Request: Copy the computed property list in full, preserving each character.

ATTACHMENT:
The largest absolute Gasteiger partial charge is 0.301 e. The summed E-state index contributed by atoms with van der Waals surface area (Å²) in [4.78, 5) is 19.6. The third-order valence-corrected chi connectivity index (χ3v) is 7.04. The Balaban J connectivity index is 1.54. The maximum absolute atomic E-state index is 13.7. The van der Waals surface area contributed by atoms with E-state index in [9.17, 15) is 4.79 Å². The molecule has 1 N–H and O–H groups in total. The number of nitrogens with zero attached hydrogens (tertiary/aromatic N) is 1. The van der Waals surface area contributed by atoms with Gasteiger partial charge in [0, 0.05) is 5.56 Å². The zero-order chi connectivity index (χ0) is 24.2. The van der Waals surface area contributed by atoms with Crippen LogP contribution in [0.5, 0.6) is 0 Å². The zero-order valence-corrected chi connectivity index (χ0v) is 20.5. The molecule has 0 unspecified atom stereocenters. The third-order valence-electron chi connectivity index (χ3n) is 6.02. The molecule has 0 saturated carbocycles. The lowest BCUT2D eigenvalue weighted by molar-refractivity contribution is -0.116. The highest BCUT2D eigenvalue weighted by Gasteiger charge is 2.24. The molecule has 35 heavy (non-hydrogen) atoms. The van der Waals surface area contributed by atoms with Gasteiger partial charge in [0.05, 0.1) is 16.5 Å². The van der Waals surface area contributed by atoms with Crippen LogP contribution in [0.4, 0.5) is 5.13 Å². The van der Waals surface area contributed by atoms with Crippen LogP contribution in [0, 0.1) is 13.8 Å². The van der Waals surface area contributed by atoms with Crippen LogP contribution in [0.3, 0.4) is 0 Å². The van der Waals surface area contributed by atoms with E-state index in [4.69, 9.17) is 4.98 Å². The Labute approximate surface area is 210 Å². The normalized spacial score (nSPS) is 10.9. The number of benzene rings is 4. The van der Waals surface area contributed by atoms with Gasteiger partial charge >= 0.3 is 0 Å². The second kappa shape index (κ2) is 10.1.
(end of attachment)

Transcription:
The largest absolute Gasteiger partial charge is 0.301 e. The summed E-state index contributed by atoms with van der Waals surface area (Å²) in [4.78, 5) is 19.6. The third-order valence-corrected chi connectivity index (χ3v) is 7.04. The Balaban J connectivity index is 1.54. The maximum absolute atomic E-state index is 13.7. The van der Waals surface area contributed by atoms with E-state index in [9.17, 15) is 4.79 Å². The molecule has 1 N–H and O–H groups in total. The number of nitrogens with zero attached hydrogens (tertiary/aromatic N) is 1. The van der Waals surface area contributed by atoms with Gasteiger partial charge in [0, 0.05) is 5.56 Å². The zero-order chi connectivity index (χ0) is 24.2. The van der Waals surface area contributed by atoms with Crippen LogP contribution in [0.5, 0.6) is 0 Å². The zero-order valence-corrected chi connectivity index (χ0v) is 20.5. The molecule has 0 unspecified atom stereocenters. The third-order valence-electron chi connectivity index (χ3n) is 6.02. The molecule has 0 saturated carbocycles. The lowest BCUT2D eigenvalue weighted by molar-refractivity contribution is -0.116. The highest BCUT2D eigenvalue weighted by Gasteiger charge is 2.24. The molecule has 35 heavy (non-hydrogen) atoms. The van der Waals surface area contributed by atoms with Gasteiger partial charge in [0.05, 0.1) is 16.5 Å². The van der Waals surface area contributed by atoms with Crippen LogP contribution in [0.4, 0.5) is 5.13 Å². The van der Waals surface area contributed by atoms with Crippen LogP contribution in [0, 0.1) is 13.8 Å². The van der Waals surface area contributed by atoms with Crippen LogP contribution in [0.3, 0.4) is 0 Å². The van der Waals surface area contributed by atoms with E-state index in [4.69, 9.17) is 4.98 Å². The Labute approximate surface area is 210 Å². The normalized spacial score (nSPS) is 10.9. The number of benzene rings is 4. The van der Waals surface area contributed by atoms with Gasteiger partial charge >= 0.3 is 0 Å². The second kappa shape index (κ2) is 10.1.